«It is easier to define technical Sabbath observance, the avoidance of Sabbath violations, than it is to prescribe how to reach the state of shevittah, of leaving the week behind in the name of discovering the greater reality of the world that will one day come, a world that is "all Shabbat." It is easier to define kosher food and kosher tefillin and kosher tzitzit than it is to lay out exactly how love and fear of Hashem work, to speak of moral and ethical obligations instead of speaking of trying to understand how Tanach and Chazal describe Hashem's impact on the world. It is easier to delineate what kinds of speech we should avoid as slander or gossip than it is to lay out where we should trust Hashem to handle our future and where we should take care of it ourselves. It is easier to pick a good lulav than it is to recognize where the events of my life are a call from Hashem to change what I'm doing. We go with what is easy.Three Practical Ways Bad Theology Hurts Us | Hirhurim – Torah Musings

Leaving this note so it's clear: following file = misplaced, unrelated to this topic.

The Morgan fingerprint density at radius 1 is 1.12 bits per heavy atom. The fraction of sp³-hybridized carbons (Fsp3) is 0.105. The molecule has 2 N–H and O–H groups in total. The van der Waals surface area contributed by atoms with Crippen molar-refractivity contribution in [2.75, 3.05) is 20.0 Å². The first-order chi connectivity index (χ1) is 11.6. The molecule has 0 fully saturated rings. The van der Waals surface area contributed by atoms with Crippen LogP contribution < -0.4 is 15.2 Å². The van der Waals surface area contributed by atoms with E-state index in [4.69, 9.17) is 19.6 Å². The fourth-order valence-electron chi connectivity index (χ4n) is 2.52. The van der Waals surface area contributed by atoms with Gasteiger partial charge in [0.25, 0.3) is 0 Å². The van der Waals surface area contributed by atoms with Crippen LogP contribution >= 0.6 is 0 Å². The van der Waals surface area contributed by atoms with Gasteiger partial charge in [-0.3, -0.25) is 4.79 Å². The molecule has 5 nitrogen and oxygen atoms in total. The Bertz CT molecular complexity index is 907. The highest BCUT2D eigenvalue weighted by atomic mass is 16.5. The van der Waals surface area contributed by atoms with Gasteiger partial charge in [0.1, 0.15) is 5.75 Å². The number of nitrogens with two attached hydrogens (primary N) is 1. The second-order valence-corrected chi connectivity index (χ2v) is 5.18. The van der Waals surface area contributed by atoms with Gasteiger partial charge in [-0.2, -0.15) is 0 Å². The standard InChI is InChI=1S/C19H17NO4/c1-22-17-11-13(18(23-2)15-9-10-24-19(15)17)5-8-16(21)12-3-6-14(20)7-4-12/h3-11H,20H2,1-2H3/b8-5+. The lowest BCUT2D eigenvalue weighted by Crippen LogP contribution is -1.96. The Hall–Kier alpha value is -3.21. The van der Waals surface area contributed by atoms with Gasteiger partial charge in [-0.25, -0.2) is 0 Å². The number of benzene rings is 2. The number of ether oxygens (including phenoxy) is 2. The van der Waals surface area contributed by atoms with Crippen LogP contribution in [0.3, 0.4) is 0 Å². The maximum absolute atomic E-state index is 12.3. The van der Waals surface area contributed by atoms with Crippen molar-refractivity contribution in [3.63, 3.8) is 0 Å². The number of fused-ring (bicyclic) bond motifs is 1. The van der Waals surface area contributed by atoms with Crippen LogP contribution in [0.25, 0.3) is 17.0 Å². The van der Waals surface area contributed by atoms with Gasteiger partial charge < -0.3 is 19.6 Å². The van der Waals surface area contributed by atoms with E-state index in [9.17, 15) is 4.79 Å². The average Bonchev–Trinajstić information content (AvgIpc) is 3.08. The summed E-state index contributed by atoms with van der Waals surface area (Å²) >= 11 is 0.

That doesn't change the fact that there are mitzvoth, direct Biblical obligations, to create some kind of positive state of rest on Shabbat, to love and fear Hashem, to imitate Hashem's ways of impacting the world, to trust Hashem rather than adopting non-Jews' ways of trying to predict and control the future, and to be aware of where Hashem's impact on our lives is a message, a call to improve who we are.
Each of those more amorphous mitzvoth becomes harder to fulfill, even to recognize the need to fulfill them, if our theological views go awry...»